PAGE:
Burden and scope of the problem of poor digestive health

According to the American College of Gastroenterology, there are 95 million people in the US who suffer from digestive problems. Some 60 million are thought to suffer from heartburn, and 50 million from irritable bowel syndrome. In addition, it is estimated that around 20 million people suffer from stomach ulcers.

Additionally, each year, over $50 billion are spent on products (prescription and over-the-counter) to relieve various digestive symptoms.

Acid reflux, GERD, diverticulosis, diverticulitis and colitis are all on the rise, and they're affecting the young as well as the old.

A well-maintained digestive system is the root of good health. It’s where you get nutrition to reach every cell in your body, and it plays a vital role in immune function. For example, did you know that 80% of your immune functioning is in your gut? If your gut is irritated, inflamed or constipated, it cannot do its job and your health will steadily decline.

But despite the importance of good digestion to our health, few healthcare practitioners ask their patients about whether they have healthy, regular bowel movements. In one survey, over 85% of new patient referrals to a clinic reported digestive problems including gas, bloating, diarrhea and constipation. Many have been told they have irritable bowel syndrome, but have not been offered any solutions for real relief.

What causes digestive problems?

Most of us don’t realize the importance of the beneficial bacteria that reside in our intestines. These microorganisms, also called intestinal flora, help make nutrients accessible to our cells, and prevent pathogens, allergens and toxins from entering the bloodstream.

Beneficial bacteria are in constant competition with unhealthy bacteria that also seek to colonize your gut. When this ratio of good to bad bacteria becomes imbalanced, digestive symptoms arise.

Poor diet is the number one reason for imbalanced intestinal flora. The typical American diet starves good bacteria of fiber and other nutrients they need to flourish, while providing ample sugar and animal fat that feeds unhealthy bacteria. Chronic use of antibiotics and steroids, systemic inflammation, hormonal imbalance, and chronic stress exacerbate the problem.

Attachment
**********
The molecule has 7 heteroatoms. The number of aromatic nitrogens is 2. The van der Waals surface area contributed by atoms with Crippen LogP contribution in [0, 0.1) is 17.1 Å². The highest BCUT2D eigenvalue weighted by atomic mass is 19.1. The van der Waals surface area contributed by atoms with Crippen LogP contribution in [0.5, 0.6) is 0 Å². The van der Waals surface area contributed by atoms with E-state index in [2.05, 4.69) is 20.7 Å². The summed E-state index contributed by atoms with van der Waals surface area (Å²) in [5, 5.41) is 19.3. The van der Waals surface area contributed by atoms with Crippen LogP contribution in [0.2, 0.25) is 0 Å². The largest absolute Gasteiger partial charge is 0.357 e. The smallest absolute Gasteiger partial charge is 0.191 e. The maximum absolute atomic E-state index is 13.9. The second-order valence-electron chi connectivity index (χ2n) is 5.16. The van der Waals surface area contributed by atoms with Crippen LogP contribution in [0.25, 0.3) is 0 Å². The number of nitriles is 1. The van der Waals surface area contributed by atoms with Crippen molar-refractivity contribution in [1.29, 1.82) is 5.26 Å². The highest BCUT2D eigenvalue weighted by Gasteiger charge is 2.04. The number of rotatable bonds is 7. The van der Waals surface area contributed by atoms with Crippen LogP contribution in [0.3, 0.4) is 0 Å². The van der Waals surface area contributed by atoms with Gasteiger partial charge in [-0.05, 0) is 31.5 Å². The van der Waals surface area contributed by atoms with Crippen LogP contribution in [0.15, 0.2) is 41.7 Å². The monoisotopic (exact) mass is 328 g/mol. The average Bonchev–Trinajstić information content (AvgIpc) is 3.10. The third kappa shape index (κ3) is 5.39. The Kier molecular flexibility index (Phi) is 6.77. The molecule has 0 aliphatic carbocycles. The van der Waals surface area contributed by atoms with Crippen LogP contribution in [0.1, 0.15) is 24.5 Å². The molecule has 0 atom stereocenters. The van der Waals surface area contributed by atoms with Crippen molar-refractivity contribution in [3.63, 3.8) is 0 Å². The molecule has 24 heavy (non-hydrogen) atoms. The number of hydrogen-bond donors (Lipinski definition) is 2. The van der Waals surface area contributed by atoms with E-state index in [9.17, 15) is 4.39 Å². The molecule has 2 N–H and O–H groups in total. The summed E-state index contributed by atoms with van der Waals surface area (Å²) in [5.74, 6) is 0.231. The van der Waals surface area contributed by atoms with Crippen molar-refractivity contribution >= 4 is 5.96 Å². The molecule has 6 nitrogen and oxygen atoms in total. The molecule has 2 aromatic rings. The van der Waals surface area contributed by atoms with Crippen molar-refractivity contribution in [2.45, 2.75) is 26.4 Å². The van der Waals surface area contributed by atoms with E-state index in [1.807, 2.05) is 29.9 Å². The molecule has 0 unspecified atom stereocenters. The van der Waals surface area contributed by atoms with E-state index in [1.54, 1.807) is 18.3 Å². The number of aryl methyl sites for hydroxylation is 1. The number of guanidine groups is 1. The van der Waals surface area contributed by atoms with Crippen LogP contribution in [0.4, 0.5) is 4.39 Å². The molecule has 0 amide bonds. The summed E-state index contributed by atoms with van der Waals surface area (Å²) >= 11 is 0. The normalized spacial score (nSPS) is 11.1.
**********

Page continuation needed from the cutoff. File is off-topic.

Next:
Many women find that their digestive symptoms worsen during certain times of their menstrual cycle. Part of the reason for this is the fluctuating ratio of estrogen to progesterone, which affects gut motility. During perimenopause, when hormone levels become less predictable and fluctuate more dramatically, digestive symptoms often worsen or increase in frequency.

Natural means to heal your digestive tract

Some important steps to a healthier diet and lifestyle include:
First, minimize sugar and processed foods and eat plenty of vegetables, legumes and whole grains. Try a digestive enzyme supplement with meals, especially if you have difficulty digesting legumes. Drink plenty of water and chew your food well. Take daily medical-grade dietary supplements.

If you suspect certain foods are causing your discomfort, try an elimination diet to identify any allergies or sensitivities. The most common culprits are gluten (wheat), lactose (dairy), corn, sugar, coffee and citrus. You might also consider getting yourself checked for parasites, which are more common than most people realize.
Consume fermented foods in your diet. You may also wish to try a high-quality supplement with probiotics. There is a tremendous range of bacteria and yeast that may help your gut. Asian have been consuming fermented soy foods for centuries for its medicinal properties to promote good health.